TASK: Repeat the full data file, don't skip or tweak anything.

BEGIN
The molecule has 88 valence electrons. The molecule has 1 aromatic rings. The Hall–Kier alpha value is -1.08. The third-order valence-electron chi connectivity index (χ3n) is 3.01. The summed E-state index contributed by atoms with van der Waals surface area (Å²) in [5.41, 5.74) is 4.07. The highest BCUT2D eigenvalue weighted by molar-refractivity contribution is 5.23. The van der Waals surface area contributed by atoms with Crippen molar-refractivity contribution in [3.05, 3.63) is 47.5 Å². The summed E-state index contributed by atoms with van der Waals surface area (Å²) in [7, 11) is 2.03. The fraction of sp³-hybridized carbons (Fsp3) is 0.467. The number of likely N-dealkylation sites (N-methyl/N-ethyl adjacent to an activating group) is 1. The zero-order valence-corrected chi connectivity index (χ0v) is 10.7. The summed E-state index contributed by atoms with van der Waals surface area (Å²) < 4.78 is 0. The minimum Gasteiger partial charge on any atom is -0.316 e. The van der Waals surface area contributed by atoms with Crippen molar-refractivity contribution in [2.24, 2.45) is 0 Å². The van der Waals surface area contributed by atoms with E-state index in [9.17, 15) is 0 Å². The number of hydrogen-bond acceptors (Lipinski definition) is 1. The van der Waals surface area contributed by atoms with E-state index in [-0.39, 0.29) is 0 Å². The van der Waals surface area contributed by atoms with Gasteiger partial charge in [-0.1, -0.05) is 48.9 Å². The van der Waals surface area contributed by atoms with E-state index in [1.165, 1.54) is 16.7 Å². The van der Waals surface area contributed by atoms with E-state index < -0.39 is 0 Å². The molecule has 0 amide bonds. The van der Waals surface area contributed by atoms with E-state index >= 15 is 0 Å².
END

The molecule has 88 valence electrons. The molecule has 1 aromatic rings. The Hall–Kier alpha value is -1.08. The third-order valence-electron chi connectivity index (χ3n) is 3.01. The summed E-state index contributed by atoms with van der Waals surface area (Å²) in [5.41, 5.74) is 4.07. The highest BCUT2D eigenvalue weighted by molar-refractivity contribution is 5.23. The van der Waals surface area contributed by atoms with Crippen molar-refractivity contribution in [3.05, 3.63) is 47.5 Å². The summed E-state index contributed by atoms with van der Waals surface area (Å²) in [7, 11) is 2.03. The fraction of sp³-hybridized carbons (Fsp3) is 0.467. The number of likely N-dealkylation sites (N-methyl/N-ethyl adjacent to an activating group) is 1. The zero-order valence-corrected chi connectivity index (χ0v) is 10.7. The summed E-state index contributed by atoms with van der Waals surface area (Å²) < 4.78 is 0. The minimum Gasteiger partial charge on any atom is -0.316 e. The van der Waals surface area contributed by atoms with Crippen molar-refractivity contribution in [2.24, 2.45) is 0 Å². The van der Waals surface area contributed by atoms with E-state index in [9.17, 15) is 0 Å². The number of hydrogen-bond acceptors (Lipinski definition) is 1. The van der Waals surface area contributed by atoms with E-state index in [-0.39, 0.29) is 0 Å². The van der Waals surface area contributed by atoms with Gasteiger partial charge in [-0.1, -0.05) is 48.9 Å². The van der Waals surface area contributed by atoms with E-state index in [1.165, 1.54) is 16.7 Å². The van der Waals surface area contributed by atoms with E-state index < -0.39 is 0 Å². The molecule has 0 amide bonds. The van der Waals surface area contributed by atoms with E-state index >= 15 is 0 Å².